A tribute to François Catroux and his amazing life work!
François Catroux was by far one of the big names of French Interior Design. Unfortunately, the worldwide designer passed away last Sunday, in Paris. Today, we’re taking a look at his rustic Province home and exploring the incredible interior design that we knew him so dearly by.
François Catroux “did things that were truly modernistic before anybody else did,” the Marquise de Ravenel told Vanity Fair. The French interior decorator died in Paris, at the age of 83, but the mark he left on the design world will never the erased. “He used materials like stainless steel, plastic, and bronze that were not fashionable then. He was very ahead of his time.”, Vanity Fair.
The interior designer was known for displaying settings with the most amazing neutral and sophisticated tones, which you can easily find on his rustic Province home. He would be able to transform a standard room into a warm ad welcoming space that characterized his unique signature style. His incredible ability to pull of design projects that would skip modern and vintage elements, giving an authentic touch to all his creations.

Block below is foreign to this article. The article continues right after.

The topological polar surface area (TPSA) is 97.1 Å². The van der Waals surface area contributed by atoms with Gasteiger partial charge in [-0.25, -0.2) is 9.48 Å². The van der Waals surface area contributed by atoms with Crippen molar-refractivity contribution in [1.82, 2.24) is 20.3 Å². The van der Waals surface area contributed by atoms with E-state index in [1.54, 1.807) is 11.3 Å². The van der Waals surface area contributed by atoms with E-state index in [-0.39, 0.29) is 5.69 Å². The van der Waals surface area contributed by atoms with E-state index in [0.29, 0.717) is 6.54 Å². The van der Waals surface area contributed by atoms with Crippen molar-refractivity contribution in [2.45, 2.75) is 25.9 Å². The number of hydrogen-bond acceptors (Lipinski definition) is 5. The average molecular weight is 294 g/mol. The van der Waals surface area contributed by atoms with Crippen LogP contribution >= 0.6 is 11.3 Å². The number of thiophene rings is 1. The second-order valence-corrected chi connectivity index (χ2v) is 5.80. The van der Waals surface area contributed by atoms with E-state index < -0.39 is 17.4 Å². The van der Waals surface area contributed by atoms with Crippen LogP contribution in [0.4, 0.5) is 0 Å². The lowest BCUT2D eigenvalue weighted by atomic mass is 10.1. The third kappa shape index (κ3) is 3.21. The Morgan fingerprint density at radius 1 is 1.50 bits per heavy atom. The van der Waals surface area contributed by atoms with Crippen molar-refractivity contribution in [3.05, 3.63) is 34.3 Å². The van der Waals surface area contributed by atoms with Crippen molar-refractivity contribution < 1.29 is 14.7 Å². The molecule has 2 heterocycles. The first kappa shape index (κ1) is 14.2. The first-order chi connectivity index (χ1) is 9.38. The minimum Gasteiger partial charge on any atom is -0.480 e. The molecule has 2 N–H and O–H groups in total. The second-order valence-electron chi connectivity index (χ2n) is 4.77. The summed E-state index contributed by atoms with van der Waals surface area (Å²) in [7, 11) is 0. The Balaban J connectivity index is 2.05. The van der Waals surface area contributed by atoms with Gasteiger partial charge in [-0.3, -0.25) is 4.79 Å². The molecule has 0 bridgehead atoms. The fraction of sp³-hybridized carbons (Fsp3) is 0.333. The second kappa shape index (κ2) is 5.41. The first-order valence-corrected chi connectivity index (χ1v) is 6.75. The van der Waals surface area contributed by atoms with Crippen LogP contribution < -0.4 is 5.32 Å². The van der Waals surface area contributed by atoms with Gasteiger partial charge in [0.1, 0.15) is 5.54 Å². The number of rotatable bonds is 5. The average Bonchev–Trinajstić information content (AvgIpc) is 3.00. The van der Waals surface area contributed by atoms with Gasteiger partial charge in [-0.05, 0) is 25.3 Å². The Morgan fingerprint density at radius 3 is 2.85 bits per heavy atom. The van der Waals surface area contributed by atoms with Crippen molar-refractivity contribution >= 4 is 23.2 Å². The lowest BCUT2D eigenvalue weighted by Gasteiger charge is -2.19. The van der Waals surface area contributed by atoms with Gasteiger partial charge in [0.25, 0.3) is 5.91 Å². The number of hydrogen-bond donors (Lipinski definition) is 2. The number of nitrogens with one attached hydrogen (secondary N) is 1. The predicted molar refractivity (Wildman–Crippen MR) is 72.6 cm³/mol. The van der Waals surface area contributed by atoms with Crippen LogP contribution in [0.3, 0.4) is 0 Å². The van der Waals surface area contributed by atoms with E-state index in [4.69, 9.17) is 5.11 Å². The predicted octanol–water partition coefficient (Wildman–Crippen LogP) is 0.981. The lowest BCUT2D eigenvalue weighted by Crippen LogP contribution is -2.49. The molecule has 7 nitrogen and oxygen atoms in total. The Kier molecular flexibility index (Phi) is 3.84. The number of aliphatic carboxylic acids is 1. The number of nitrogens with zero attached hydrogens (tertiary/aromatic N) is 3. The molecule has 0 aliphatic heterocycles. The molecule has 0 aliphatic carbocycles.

The designer would skip modern and vintage elements to add a more eclectic look to his ambiances, making them unique. As the self-taught designer told a newspaper reporter on a visit to New York City in 1970, “I am just resting and observing but of course careful observing is a kind of work.”
He always defended that escapes are essential, and with that in mind, he transformed a 16th-century stone house into a rustic design dream. With his wife, Betty Catroux, the former Yves Saint Laurent muse, he spent some of his most relaxing times there.
Catroux designed the sofa and chairs, which are upholstered in a Bernard Thorp fabric, as well as the bookcase, which is flanked by artworks by Henri Matisse. A few statement-making and monumental pieces pop, such as the polyhedron pendant in the living room, which the interior designer made out of oak, and a pair of exotic wood screens.
The tripod side table and the pendant were also designed by François, and the most interesting part is that he was always able to pull off an antique that would add value to his décors: the lion statue is from the 17th century.